As you all probably know by now, the theme this month here on LaurenConrad.com is Ask Me Anything August. I’ve loved reading your questions and blog requests in the comments and on Instagram lately. You all sure have some good requests! While I’ll be writing answers to many of your burning questions in my Ask Lauren column this month, I did notice one beauty-related question that I wanted to cover this week…
Hi Lauren! How do I avoid razor burn and ingrown hairs? I would love your beauty advice… My bikini and I will thank you! xo
With the summer season still going strong, itchy razor burn and unsightly ingrown hairs are two things that can really affect your confidence in a bathing suit. Not to mention that both are horribly uncomfortable, bathing suit or not. So, I’ve mapped out a few of my tips for preventing razor burn and ingrown hairs below. The two really go hand-in-hand, and it’s important to make sure you’re taking the right measures when shaving and afterwards too. Here are a few tips and tricks that have worked for me…
How to Prevent Razor Burn and Ingrown Hairs
Shave at the End of Your Shower
Did you know that the best time to shave is at the end of your shower, when your hair is the softest? Your hair will be softer the longer it is in the water, making it easier to remove hair without irritation. Less irritation = a better chance of avoiding razor burn!
Don’t Skimp on Shaving Gel
A shaving gel, cream or oil will help to lubricate the skin and hair, allowing the razor to glide more smoothly without friction. This helps to avoid irritation and therefore razor burn while shaving. Make sure you have shaving gel in your shower at all times so that you remember to use it.
Use a Sharp Razor and Replace it Regularly
This one seems like a no-brainer, but you’d be surprised at how quickly your razor gets dull when you use it often. I recommend replacing your razor blade after 7-10 shaves. Red flags to keep in mind are a buildup of hair, soap or shave gel in the blades or the appearance of rust. If you notice any of these, toss your razor immediately and replace it with a fresh one!
Shave in the Correct Direction
Shaving in the direction of your hair growth is a must. You might think you’d get a closer shave if you go opposite the direction of hair, this will actually greatly irritate the follicle, and there’s a high chance it will result in razor burn. Try to think of it this way: Shaving downward will still give you a close shave, but it is gentler and less irritating to the follicle.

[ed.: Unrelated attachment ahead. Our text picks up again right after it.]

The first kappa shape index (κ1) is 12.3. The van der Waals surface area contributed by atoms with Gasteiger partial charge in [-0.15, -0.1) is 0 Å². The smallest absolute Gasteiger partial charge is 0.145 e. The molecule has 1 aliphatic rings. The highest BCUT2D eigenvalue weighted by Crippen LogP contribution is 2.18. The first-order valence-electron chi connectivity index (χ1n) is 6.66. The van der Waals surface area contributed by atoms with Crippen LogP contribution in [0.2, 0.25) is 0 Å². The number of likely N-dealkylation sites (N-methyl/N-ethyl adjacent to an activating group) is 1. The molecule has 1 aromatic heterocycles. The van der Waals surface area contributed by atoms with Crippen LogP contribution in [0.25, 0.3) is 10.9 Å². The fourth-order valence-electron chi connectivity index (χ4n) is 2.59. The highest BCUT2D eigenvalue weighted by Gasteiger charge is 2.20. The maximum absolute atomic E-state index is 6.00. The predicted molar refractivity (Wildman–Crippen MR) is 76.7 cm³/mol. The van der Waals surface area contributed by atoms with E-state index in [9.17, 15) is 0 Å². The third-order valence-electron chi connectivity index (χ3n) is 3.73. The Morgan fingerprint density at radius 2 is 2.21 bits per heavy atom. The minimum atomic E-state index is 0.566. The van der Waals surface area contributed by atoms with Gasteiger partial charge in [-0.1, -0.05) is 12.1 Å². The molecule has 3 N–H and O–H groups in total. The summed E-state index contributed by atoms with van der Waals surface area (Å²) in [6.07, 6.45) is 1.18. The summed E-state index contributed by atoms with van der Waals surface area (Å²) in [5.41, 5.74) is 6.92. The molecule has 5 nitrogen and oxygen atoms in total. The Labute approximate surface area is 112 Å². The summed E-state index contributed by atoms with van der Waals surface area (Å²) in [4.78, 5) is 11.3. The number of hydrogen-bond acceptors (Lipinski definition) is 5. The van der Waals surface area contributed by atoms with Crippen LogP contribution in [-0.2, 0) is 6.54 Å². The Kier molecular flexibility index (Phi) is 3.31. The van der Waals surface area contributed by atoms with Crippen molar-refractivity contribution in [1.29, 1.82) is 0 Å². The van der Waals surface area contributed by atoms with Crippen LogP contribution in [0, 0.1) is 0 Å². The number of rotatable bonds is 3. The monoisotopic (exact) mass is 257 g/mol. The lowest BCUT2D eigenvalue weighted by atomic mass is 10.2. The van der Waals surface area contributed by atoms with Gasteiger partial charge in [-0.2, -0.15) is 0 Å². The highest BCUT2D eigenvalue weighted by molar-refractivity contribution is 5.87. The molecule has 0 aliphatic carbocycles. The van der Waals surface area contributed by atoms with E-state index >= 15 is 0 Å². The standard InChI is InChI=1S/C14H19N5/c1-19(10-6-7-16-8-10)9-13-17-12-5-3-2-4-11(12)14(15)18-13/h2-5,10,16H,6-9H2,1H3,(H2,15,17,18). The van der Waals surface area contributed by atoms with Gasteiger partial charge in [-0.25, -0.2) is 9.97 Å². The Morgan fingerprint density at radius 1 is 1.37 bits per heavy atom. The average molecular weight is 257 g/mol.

Take Your Time
Shaving slowly and carefully will help you to avoid using careless strokes that can irritate your skin and hair follicles. Use quick, light strokes and don’t apply too much pressure onto the blade. Be sure that you’re giving yourself enough time in the shower to take your time shaving. Rushing will only increase your chances of razor burn, and at that point, what’s the point of shaving at all if you’re going to have a rash of red bumps?!
Ingrown hairs occur when a hair that’s been shaved or removed tries to grow back through the follicle, but it encounters a buildup of dead skin cells that blocks its growth. The hair then grows inward, creating a bump and, often times, an infected follicle—hence the term ingrown hair. The best way to avoid said dead skin buildup? Exfoliating, of course. Use a scrub, loofah or body brush in the shower all over your body and especially on the areas where you shave to keep your skin smooth, soft and exfoliated. Just remember to be gentle—yes, you want to remove built up skin cells, but you don’t to over-exfoliate and irritate your skin.
Find a Good Anti-Irritant Product
It’s a good idea to invest in an after-shave product that has anti-irritant capabilities. That way, if you feel that you may have irritated your skin while shaving, you can apply a good product immediately post-shower. One of my editor’s swears by this product, and I’ve linked a few others below too.
Clean and Rinse Your Shaving Tools
Not only should you be rinsing your razor after every swipe and after you’re done shaving, but it’s also a good idea to rinse it with rubbing alcohol before and after every shave sesh. This will help to kill off bacterial growth so that you aren’t infecting your hair follicles every time you shave.
And there you have it! Please keep the questions coming this month… Whether you’re looking for beauty advice, relationship advice, or any kind of question you’d like to see me cover on the site, I’d love to read your requests below.
What topic would you like me to write about in my next Beauty 911 post?